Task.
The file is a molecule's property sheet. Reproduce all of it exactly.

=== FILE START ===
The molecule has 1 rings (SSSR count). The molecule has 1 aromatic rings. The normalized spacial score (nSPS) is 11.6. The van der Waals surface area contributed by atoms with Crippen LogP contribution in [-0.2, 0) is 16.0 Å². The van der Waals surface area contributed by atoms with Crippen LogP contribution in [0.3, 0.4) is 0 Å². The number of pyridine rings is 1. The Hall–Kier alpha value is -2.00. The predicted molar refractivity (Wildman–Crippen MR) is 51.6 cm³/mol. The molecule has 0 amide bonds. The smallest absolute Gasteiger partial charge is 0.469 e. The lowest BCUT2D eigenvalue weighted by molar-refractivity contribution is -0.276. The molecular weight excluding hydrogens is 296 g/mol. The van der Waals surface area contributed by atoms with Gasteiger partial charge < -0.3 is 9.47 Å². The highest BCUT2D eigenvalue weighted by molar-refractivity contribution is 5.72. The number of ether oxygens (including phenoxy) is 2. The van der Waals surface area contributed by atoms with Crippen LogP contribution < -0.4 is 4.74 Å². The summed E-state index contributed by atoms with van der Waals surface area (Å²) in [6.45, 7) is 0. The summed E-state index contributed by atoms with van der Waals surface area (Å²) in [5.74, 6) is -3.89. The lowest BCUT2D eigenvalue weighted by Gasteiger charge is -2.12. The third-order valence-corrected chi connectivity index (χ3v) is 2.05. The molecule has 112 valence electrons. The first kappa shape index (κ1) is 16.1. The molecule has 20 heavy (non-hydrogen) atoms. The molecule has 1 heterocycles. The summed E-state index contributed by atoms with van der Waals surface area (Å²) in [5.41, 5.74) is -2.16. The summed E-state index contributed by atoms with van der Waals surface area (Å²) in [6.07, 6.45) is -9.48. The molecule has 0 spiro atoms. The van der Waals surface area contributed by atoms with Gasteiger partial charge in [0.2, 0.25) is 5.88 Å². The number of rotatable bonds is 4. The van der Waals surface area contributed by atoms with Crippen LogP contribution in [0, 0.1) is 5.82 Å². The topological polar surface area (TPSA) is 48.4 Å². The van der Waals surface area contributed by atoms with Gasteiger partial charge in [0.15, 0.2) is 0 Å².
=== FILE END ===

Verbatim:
The molecule has 1 rings (SSSR count). The molecule has 1 aromatic rings. The normalized spacial score (nSPS) is 11.6. The van der Waals surface area contributed by atoms with Crippen LogP contribution in [-0.2, 0) is 16.0 Å². The van der Waals surface area contributed by atoms with Crippen LogP contribution in [0.3, 0.4) is 0 Å². The number of pyridine rings is 1. The Hall–Kier alpha value is -2.00. The predicted molar refractivity (Wildman–Crippen MR) is 51.6 cm³/mol. The molecule has 0 amide bonds. The smallest absolute Gasteiger partial charge is 0.469 e. The lowest BCUT2D eigenvalue weighted by molar-refractivity contribution is -0.276. The molecular weight excluding hydrogens is 296 g/mol. The van der Waals surface area contributed by atoms with Gasteiger partial charge < -0.3 is 9.47 Å². The highest BCUT2D eigenvalue weighted by molar-refractivity contribution is 5.72. The number of ether oxygens (including phenoxy) is 2. The van der Waals surface area contributed by atoms with Crippen LogP contribution < -0.4 is 4.74 Å². The summed E-state index contributed by atoms with van der Waals surface area (Å²) in [6.45, 7) is 0. The summed E-state index contributed by atoms with van der Waals surface area (Å²) in [5.74, 6) is -3.89. The lowest BCUT2D eigenvalue weighted by Gasteiger charge is -2.12. The third-order valence-corrected chi connectivity index (χ3v) is 2.05. The molecule has 112 valence electrons. The first kappa shape index (κ1) is 16.1. The molecule has 20 heavy (non-hydrogen) atoms. The molecule has 1 heterocycles. The summed E-state index contributed by atoms with van der Waals surface area (Å²) in [5.41, 5.74) is -2.16. The summed E-state index contributed by atoms with van der Waals surface area (Å²) in [6.07, 6.45) is -9.48. The molecule has 0 spiro atoms. The van der Waals surface area contributed by atoms with Gasteiger partial charge in [0.2, 0.25) is 5.88 Å². The number of rotatable bonds is 4. The van der Waals surface area contributed by atoms with Crippen LogP contribution in [0, 0.1) is 5.82 Å². The topological polar surface area (TPSA) is 48.4 Å². The van der Waals surface area contributed by atoms with Gasteiger partial charge in [0.15, 0.2) is 0 Å².